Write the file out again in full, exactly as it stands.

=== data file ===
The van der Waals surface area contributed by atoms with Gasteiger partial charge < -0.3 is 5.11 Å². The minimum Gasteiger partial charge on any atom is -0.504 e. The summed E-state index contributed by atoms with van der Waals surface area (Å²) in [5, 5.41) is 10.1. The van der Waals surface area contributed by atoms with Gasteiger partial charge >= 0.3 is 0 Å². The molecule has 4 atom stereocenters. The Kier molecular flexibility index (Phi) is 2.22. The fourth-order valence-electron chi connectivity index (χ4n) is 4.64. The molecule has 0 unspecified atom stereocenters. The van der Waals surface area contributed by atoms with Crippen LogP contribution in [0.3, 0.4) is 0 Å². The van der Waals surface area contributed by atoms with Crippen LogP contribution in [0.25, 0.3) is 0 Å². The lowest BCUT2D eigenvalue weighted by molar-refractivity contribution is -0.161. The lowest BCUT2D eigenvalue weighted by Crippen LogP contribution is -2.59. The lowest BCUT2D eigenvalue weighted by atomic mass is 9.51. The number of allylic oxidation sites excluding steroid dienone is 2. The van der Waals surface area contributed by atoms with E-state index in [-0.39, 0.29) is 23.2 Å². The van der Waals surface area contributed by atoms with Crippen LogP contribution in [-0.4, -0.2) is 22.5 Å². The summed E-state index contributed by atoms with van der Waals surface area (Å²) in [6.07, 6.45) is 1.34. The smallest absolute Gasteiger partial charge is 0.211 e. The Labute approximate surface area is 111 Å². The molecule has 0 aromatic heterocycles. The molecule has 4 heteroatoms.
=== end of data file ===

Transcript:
The van der Waals surface area contributed by atoms with Gasteiger partial charge < -0.3 is 5.11 Å². The minimum Gasteiger partial charge on any atom is -0.504 e. The summed E-state index contributed by atoms with van der Waals surface area (Å²) in [5, 5.41) is 10.1. The van der Waals surface area contributed by atoms with Gasteiger partial charge >= 0.3 is 0 Å². The molecule has 4 atom stereocenters. The Kier molecular flexibility index (Phi) is 2.22. The fourth-order valence-electron chi connectivity index (χ4n) is 4.64. The molecule has 0 unspecified atom stereocenters. The van der Waals surface area contributed by atoms with Crippen LogP contribution in [0.3, 0.4) is 0 Å². The van der Waals surface area contributed by atoms with Crippen LogP contribution in [0.25, 0.3) is 0 Å². The lowest BCUT2D eigenvalue weighted by molar-refractivity contribution is -0.161. The lowest BCUT2D eigenvalue weighted by Crippen LogP contribution is -2.59. The lowest BCUT2D eigenvalue weighted by atomic mass is 9.51. The number of allylic oxidation sites excluding steroid dienone is 2. The van der Waals surface area contributed by atoms with E-state index in [-0.39, 0.29) is 23.2 Å². The van der Waals surface area contributed by atoms with Crippen LogP contribution in [-0.4, -0.2) is 22.5 Å². The summed E-state index contributed by atoms with van der Waals surface area (Å²) in [6.07, 6.45) is 1.34. The smallest absolute Gasteiger partial charge is 0.211 e. The Labute approximate surface area is 111 Å². The molecule has 0 aromatic heterocycles. The molecule has 4 heteroatoms.